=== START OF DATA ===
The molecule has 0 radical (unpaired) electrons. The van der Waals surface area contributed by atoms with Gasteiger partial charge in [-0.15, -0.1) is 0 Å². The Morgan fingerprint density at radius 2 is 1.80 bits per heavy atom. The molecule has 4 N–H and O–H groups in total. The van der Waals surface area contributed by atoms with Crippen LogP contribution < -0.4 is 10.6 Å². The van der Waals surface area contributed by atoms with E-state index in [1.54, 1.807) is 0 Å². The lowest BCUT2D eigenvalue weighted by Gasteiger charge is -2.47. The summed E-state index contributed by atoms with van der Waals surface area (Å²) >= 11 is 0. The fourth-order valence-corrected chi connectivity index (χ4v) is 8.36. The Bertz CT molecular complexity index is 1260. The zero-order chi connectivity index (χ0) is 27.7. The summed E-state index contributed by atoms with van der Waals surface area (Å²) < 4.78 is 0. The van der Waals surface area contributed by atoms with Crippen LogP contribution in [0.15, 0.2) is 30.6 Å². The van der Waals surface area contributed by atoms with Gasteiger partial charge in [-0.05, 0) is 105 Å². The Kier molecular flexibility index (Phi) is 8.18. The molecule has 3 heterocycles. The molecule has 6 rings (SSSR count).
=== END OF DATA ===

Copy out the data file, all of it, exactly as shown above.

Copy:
The molecule has 0 radical (unpaired) electrons. The van der Waals surface area contributed by atoms with Gasteiger partial charge in [-0.15, -0.1) is 0 Å². The Morgan fingerprint density at radius 2 is 1.80 bits per heavy atom. The molecule has 4 N–H and O–H groups in total. The van der Waals surface area contributed by atoms with Crippen LogP contribution < -0.4 is 10.6 Å². The van der Waals surface area contributed by atoms with E-state index in [1.54, 1.807) is 0 Å². The lowest BCUT2D eigenvalue weighted by Gasteiger charge is -2.47. The summed E-state index contributed by atoms with van der Waals surface area (Å²) >= 11 is 0. The fourth-order valence-corrected chi connectivity index (χ4v) is 8.36. The Bertz CT molecular complexity index is 1260. The zero-order chi connectivity index (χ0) is 27.7. The summed E-state index contributed by atoms with van der Waals surface area (Å²) < 4.78 is 0. The van der Waals surface area contributed by atoms with Crippen LogP contribution in [0.15, 0.2) is 30.6 Å². The van der Waals surface area contributed by atoms with Gasteiger partial charge in [-0.05, 0) is 105 Å². The Kier molecular flexibility index (Phi) is 8.18. The molecule has 3 heterocycles. The molecule has 6 rings (SSSR count).